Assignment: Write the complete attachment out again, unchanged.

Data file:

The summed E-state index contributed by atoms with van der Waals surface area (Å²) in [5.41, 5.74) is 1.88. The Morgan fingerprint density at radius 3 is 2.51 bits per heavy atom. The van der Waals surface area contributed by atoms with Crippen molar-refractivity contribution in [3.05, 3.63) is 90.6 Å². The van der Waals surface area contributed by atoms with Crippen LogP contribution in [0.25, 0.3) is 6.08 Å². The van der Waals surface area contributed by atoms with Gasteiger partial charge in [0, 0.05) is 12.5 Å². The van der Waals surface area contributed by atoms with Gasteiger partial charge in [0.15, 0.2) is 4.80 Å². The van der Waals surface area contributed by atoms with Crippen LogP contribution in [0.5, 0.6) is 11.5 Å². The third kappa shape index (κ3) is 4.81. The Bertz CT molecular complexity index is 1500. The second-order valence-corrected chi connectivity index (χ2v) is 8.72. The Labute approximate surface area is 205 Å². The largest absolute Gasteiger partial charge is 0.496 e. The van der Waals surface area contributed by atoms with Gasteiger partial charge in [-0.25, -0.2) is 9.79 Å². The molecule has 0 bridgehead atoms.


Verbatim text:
The summed E-state index contributed by atoms with van der Waals surface area (Å²) in [5.41, 5.74) is 1.88. The Morgan fingerprint density at radius 3 is 2.51 bits per heavy atom. The van der Waals surface area contributed by atoms with Crippen molar-refractivity contribution in [3.05, 3.63) is 90.6 Å². The van der Waals surface area contributed by atoms with Crippen LogP contribution in [0.25, 0.3) is 6.08 Å². The van der Waals surface area contributed by atoms with Gasteiger partial charge in [0, 0.05) is 12.5 Å². The van der Waals surface area contributed by atoms with Gasteiger partial charge in [0.15, 0.2) is 4.80 Å². The van der Waals surface area contributed by atoms with Crippen LogP contribution in [0.5, 0.6) is 11.5 Å². The third kappa shape index (κ3) is 4.81. The Bertz CT molecular complexity index is 1500. The second-order valence-corrected chi connectivity index (χ2v) is 8.72. The Labute approximate surface area is 205 Å². The largest absolute Gasteiger partial charge is 0.496 e. The van der Waals surface area contributed by atoms with Gasteiger partial charge in [-0.25, -0.2) is 9.79 Å². The molecule has 0 bridgehead atoms.